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TUC Congress 2020 We need to run our own railway

Grant Shapps has admitted that 26 years of rail privatisation hasn’t delivered for passengers, staff or taxpayers. MICK WHELAN, general secretary of Aslef, the train drivers' union, argues that it’s time to bring our railway back into public ownership

WE ARE waiting, with some trepidation, for the publication of the much-delayed Williams rail review and an indication from the Department for Transport of what it has in mind for the future of our railway.

There have been signals — Grant Shapps has been busy briefing his friends in the right-wing papers — of what he might have in mind. 

Adrian Quine was prompted to write a piece in the Daily Telegraph asking, plaintively: “Are our trains to be nationalised in all but name?” 

Now he came not to praise Caesar, but to bury him, as he thought — as you might imagine — that this would be a jolly bad idea.

Funnily enough, we don’t. We think it would be a rather good idea. 

Aslef campaigned, successfully, for the nationalisation of Britain’s railways during the great post-war Attlee governments. 

And we campaigned, sadly, unsuccessfully, against privatisation, under John Major, in the early 1990s.

We think, as most people in the Labour Party, and the labour movement, think, that Britain’s railways should be run as a public service, not for private profit. 

That goes for the Royal Mail, the Post Office, and our public utilities — gas, water and electricity — too.

Shapps, the Secretary of State for Transport, told MPs in June that the coronavirus crisis has created an opportunity to run “a different type of railway.” 

While he will not be proposing a return to full public ownership it is, nonetheless, a remarkable volte-face by a Tory government.

An admission that the privatisation of Britain’s rail network in 1994 — which even Margaret Thatcher, that arch advocate of privatisation, famously described as “a privatisation too far” — simply hasn’t worked.

Shapps is proposing to end the “failed franchise system” and replace it with management contracts. 

Instead of bidding for a franchise, and taking the fare box, operators will receive a fixed fee for running a service while the Treasury will collect the cash and the government will own the routes.

The system will be overseen by a new board of control, which is likely to be chaired by the transport secretary, giving the DfT greater control of timetables and fares. 

It will also give the network the “guiding mind” which Williams will call for in his rail review and which includes strong criticism of the “fragmented nature of our privatised railways.”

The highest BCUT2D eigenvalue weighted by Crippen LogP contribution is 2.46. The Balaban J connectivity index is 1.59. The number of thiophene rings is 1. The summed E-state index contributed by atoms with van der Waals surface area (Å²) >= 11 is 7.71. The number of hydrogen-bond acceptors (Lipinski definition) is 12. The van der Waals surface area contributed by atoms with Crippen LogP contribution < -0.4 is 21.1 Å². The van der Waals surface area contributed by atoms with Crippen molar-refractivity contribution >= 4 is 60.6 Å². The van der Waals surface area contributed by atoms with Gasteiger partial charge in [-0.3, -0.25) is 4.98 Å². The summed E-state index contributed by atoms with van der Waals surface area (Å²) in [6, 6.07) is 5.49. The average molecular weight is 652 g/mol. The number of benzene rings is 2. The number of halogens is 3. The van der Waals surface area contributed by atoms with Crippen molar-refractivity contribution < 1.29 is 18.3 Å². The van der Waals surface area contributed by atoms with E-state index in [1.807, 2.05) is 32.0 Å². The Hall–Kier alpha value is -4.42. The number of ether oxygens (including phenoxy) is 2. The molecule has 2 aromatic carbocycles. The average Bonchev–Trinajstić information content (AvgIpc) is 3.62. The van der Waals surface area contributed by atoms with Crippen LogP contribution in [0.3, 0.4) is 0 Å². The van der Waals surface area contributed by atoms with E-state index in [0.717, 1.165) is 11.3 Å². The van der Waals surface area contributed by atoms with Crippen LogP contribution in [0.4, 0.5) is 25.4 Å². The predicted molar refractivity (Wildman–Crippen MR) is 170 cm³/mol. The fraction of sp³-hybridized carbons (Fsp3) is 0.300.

That review was ready to be published before last Christmas — when Williams briefed Aslef in November he told us that the structure he would propose would work whether the railway was in public ownership, under Labour, or in private, under the Tories — but the general election, followed by a three-way dog fight between Williams, the DfT and Downing Street, as well as the Covid-19 crisis, put his report on the back-burner. 

His proposals will provide Shapps with cover if he comes under attack from the train operating companies, the Rail Delivery Group or some of the ideologically driven, uber-free market, “swivel-eyed loons” on the government’s back benches.

The Transport Secretary told the transport committee he wants to “bring the railway back together” — ironically, nicking a phrase from us, as we have often called on the government to “put the wheels and the steel back together” — and compared it to the Transport for London model where an operator is awarded a contract to run London Overground.

I suppose we should be happy that a Tory government has finally admitted what those of us who work in the rail industry have always known — that privatisation doesn’t work.

But what this Tory government will, we think, suggest is just another commercial model. 

It might put the wheels and the steel back together but they should be in the public, not the private, sector — because the railway is a natural monopoly. 

It should be run as a public service, not for private profit, for passengers, for businesses, for taxpayers, and for all of us who work in the industry. 

Rail is the transport of the future. It’s clean — and, when all our lines are electrified, carbon-neutral — and a much better way, in the 21st century, to move freight as well as people around this country. 

But to achieve everything we want to achieve as a green economy we need to own — and run — our own railway.


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